Richmond, Virginia: Evergreen Cemetery, funerary iconography

December 18, 2018. Photo: Nadia K. Orton, all rights reserved.

Funerary iconography can be defined as the identification of symbols and motifs and the interpretation of their cultural meaning. Over the last eleven years, I’ve been fortunate to visit hundreds of cemeteries in multiple states, and have been able to spot very unique headstones containing intricate icons and symbols. Sometimes, the headstones are handmade, such as the gravestone of Matilda Ella Hale Nakano, of Portsmouth, Virginia, constructed and designed by her husband, a Japanese national.

Matilda Ella Hale Nakano - Mt. Calvary Cemetery, Portsmouth Va.
Mt. Calvary Cemetery Complex, June 21, 2012, Portsmouth, Virginia. Photo: Nadia K. Orton, all rights reserved.

Matilda Ella’s ancestral roots were tied to Bertie and Hertford counties, North Carolina. The kanji at the base of Matilda Ella’s gravestone indicates that her husband, Hosuke, made the gravestone himself. The top of the gravestone contains images of ivy, denoting eternal life and/or affection, and the “crown and cross,” representing redemption through faith, or the Kingdom of Heaven.

In other cases, the families would order a stone from the U. S. Government or monument company, and request personal touches at an additional cost, like the gravestone of Pvt. Thomas Fisher, of the 36th U. S. Colored Infantry, in New Bern, North Carolina, whose military-issue headstone contains a masonic emblem of the square and compass, by his wife, Lucy Fisher.


In Richmond, I’m in my sixth year of researching interments of Evergreen Cemetery, and have documented 7,245 to date, most covering the period where there are no official interment records (pre-1926). However, my physical and health limitations have hindered my ability to visit as often as I would like. Still, I’ve managed to snag enough photos to provide a small peek into this amazing site, and plan more photo sessions in the near future.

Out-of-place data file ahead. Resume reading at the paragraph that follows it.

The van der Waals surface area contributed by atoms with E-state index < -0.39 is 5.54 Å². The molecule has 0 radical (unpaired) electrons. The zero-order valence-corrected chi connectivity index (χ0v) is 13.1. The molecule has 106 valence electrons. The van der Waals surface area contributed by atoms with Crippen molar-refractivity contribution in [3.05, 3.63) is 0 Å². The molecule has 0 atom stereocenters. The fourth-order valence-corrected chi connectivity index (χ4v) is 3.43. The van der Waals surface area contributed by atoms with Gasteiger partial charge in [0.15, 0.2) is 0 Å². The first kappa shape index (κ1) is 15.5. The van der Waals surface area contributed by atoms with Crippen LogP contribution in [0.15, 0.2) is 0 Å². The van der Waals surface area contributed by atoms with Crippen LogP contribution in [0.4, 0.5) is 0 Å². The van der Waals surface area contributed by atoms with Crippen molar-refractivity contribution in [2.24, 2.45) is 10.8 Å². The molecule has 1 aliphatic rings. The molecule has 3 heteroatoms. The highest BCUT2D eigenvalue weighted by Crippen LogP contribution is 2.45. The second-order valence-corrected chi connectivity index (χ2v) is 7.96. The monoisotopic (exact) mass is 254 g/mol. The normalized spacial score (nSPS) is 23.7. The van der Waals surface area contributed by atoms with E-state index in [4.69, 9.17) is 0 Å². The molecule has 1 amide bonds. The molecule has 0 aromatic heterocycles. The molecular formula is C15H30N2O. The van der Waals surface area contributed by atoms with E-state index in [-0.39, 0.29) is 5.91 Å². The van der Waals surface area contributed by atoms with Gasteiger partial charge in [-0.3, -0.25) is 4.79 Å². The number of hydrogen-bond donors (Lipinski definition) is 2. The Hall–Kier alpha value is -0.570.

Between May 18-19, 2012, I attended a cemetery seminar in Eastville, Virginia, conducted by representatives from the Virginia Department of Historic Resources. Part of that seminar involved a discussion of funerary iconography. Here, I share some of that valuable insight, with examples of some of the gravestones that bear those symbols in Evergreen Cemetery.

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Suffolk, Virginia: United States Colored Troops of Oak Lawn Cemetery (est. 1885)

(Originally posted on The Historic Oak Lawn Cemetery Foundation)

Unidentified African American soldier in Union cavalry uniform with cavalry saber. Library of Congress.

Private Moses Randall – Company A, 38th Regiment, U. S. Colored Infantry

Pvt. Moses Randall Copyright 2014 Nadia Orton
Pvt. Moses Randall, Co. A, 38th U. S Colored Infantry. Photo: Nadia K. Orton, 2014. All rights reserved.
  • Born about 1832, Nansemond County, Virginia
  • Enlistment: January 5, 1864, Norfolk, Virginia
  • Muster: January 23, 1864, Norfolk, Virginia
  • Discharge: January 25, 1867, Indianola, Texas
  • Spouse: Ann Eliza Randall
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The Descendants Corner: John R. Johnson, Jr. Montford Point Marine

Mr. John R. Johnson, Jr. Montford Pointer
Mr. John Richard Johnson, Jr. Montford Point Marine

“You had to be good….you had to be better.” These words were spoken by Mr. John Richard Johnson, Jr., reflecting on his days as a Montford Point Marine, the first African Americans to serve in the United States Marine Corps. I was fortunate to have the opportunity to speak with Mr. Johnson recently in Chesapeake, Virginia.

An affable host, Mr. Johnson was, at the time of the interview, just shy of his eighty-eighth birthday. He was born in 1926, on the 31st of October, or “Goblin Day,” as he humorously refers to it. A native of Scotland Neck, in Halifax County, North Carolina, he’s the son of John Richard Johnson, Sr., and Sallie Mae Arrington. He was pleasantly surprised that I knew Scotland Neck; I told him I’d studied my family’s genealogy for many years and had ancestors from various counties in North Carolina, including Halifax, Warren, Vance, Hertford, and Franklin. Smiling, he went on, and told me about his mother and father. John Richard Sr., “a deeply religious, praying man” as described by Mr. Johnson, was the son of Burgess and Rosetta Davis Johnson. His mother, Sallie Mae, was one of seven children, with four brothers and two sisters. The family lived next door to Ephraim Mutts, Jr., who was an undertaker for the community. Mr. Mutts had two daughters and two sons that were about Mr. Johnson’s age growing up.

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